Because the presence of atelectasis can mimic pulmonary edema or consolidation, we also repeated the analysis excluding chest radiographs with atelectasis (n = 27). Correlations between chest radiographic scores and the right and left lung weights (Right: r = 0.58, p < 0.001, Left r = 0.73, p < 0.001) as well as the total lung weights (r = 0.79, p < 0.001, Figure 2) were stronger in the subset of chest radiographs without atelectasis. This effect was more prominent for the left lung, likely because atelectasis was more common on the left side.
To assess the performance of the chest radiograph score for detection of moderate pulmonary edema with alveolar flooding (total lung weight > 1000 g) the area under the receiver operator characteristic (ROC) curve was calculated. The area under the curve was 0.80 (Figure 3).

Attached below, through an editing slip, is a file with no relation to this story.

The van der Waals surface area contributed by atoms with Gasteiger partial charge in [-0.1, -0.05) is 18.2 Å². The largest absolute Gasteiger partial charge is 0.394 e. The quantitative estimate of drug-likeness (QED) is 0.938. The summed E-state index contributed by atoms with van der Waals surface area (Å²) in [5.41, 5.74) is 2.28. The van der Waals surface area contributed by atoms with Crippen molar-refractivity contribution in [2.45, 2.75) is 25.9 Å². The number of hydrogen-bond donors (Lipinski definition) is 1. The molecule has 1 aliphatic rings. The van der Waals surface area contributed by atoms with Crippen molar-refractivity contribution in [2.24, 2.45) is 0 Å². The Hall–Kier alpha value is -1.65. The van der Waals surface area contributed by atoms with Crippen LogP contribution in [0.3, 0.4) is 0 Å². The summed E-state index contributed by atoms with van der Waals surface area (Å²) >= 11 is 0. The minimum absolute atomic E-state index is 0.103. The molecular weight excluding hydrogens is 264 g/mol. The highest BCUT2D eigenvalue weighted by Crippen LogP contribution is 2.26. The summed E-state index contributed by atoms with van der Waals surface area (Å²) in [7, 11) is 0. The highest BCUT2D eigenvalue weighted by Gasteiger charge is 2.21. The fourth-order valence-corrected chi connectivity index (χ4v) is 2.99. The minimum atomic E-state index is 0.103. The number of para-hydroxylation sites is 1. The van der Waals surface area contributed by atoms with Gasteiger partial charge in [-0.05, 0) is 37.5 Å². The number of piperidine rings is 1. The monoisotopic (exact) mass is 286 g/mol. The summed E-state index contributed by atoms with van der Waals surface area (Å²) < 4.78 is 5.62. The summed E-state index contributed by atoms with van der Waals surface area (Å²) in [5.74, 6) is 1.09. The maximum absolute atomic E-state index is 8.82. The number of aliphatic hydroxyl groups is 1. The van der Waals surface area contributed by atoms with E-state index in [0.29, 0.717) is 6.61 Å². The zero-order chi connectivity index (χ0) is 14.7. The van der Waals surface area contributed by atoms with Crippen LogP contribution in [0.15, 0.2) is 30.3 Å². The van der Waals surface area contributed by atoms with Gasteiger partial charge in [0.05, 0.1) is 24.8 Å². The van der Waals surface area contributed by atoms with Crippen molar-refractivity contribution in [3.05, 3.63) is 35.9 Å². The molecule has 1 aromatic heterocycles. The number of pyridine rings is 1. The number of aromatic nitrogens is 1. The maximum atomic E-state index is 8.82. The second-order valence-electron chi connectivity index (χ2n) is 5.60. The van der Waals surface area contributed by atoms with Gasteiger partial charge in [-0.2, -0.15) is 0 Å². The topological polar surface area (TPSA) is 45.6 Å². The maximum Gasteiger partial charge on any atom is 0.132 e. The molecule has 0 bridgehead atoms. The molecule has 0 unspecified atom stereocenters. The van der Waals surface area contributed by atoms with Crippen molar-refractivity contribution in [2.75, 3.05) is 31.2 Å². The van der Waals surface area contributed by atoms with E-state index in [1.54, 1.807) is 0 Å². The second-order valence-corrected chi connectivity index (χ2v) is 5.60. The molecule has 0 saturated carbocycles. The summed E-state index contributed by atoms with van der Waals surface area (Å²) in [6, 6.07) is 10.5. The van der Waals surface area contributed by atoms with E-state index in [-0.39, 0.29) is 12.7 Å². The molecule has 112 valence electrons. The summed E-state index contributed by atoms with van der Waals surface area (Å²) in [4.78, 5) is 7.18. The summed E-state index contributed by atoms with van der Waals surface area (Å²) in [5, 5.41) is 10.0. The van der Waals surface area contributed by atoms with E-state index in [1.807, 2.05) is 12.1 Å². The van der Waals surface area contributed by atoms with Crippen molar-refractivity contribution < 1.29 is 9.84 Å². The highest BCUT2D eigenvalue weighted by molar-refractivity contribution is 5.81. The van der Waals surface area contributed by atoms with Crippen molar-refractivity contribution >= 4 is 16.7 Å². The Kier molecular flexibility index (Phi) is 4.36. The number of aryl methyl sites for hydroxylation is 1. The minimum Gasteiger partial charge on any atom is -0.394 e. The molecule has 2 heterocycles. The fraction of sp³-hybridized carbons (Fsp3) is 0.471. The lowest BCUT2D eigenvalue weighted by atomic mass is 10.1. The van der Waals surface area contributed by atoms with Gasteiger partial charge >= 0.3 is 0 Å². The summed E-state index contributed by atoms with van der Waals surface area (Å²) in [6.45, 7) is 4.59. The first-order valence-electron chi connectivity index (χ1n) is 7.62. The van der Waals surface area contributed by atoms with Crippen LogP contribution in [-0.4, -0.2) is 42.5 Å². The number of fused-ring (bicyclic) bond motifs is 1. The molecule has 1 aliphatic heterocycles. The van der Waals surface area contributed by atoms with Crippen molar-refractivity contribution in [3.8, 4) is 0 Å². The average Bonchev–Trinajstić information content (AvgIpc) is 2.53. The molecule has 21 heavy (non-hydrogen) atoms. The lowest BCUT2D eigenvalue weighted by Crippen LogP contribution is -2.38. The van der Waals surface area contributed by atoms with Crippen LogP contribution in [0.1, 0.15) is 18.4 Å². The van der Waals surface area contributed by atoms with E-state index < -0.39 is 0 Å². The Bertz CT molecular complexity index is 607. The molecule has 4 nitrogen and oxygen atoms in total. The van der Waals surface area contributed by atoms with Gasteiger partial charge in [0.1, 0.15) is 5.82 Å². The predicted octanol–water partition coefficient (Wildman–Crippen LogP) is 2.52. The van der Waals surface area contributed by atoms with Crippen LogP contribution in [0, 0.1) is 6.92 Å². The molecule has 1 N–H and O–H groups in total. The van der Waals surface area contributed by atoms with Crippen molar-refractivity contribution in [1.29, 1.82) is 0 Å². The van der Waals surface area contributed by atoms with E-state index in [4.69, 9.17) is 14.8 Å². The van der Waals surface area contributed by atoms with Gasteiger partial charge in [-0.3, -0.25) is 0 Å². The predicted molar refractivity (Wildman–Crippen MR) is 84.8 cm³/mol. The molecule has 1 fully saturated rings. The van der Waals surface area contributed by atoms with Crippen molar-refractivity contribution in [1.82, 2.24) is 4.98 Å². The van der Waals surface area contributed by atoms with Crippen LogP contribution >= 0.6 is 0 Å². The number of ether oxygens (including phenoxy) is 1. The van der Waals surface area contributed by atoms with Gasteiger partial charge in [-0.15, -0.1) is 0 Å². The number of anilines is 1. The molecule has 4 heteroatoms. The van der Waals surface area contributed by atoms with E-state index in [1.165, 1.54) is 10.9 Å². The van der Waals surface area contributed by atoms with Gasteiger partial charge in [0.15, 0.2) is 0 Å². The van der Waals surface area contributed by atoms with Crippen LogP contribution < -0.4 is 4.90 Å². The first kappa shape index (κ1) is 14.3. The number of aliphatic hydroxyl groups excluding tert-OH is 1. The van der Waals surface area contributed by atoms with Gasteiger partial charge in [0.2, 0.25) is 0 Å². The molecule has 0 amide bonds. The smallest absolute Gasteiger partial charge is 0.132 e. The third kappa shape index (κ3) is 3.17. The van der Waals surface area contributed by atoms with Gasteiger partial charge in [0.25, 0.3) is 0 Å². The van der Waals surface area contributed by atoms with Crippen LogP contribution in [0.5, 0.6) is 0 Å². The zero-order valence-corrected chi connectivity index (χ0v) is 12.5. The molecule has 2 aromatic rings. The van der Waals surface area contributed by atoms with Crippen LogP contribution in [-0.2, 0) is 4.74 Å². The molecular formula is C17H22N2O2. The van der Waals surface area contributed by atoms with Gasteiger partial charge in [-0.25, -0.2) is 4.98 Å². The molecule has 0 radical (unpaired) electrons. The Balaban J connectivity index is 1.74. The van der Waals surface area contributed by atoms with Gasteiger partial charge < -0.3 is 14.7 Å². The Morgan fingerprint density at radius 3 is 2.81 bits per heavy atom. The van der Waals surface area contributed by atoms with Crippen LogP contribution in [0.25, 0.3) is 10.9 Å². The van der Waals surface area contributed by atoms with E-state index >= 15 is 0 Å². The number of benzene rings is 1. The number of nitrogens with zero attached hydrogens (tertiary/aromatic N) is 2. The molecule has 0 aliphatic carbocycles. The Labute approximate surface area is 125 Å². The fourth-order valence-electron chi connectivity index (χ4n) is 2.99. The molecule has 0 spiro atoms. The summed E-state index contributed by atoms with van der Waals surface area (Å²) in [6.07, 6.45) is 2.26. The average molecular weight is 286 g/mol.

In order to test a non-invasive method for quantifying the degree of acute pulmonary edema in organ donors, we compared a chest radiograph scoring system to excised lung weight, a quantitative assessment of the degree of pulmonary edema, in 84 brain dead organ donors. Pre lung-procurement chest radiographic scores were strongly and significantly correlated with total excised lung weight; the best performance was achieved when the total scores for all four quadrants of the chest radiograph were added together for a total radiographic score and compared to the combined weight of the two excised lungs. Association of the radiographic score with the lung weight improved further when obese patients (BMI > 30) were excluded or when chest radiographs with evidence of atelectasis were excluded. Obesity and atelectasis may both interfere with the accurate interpretation of the chest radiograph. Our findings suggest that a simple chest radiographic scoring system can be used to non-invasively estimate the degree of pulmonary edema in organ donors. Potential applications of the chest radiographic scoring system include assessment of clinical severity of pulmonary edema, determining response to therapy, and as an endpoint for therapeutic trials aimed at preventing the formation of or accelerating the resolution of pulmonary edema. In addition, use of this chest radiograph scoring system to estimate the extent of pulmonary edema may have value in the evaluation of donors for suitability for lung transplantation, an important issue that we (11) and others have addressed (12) (13).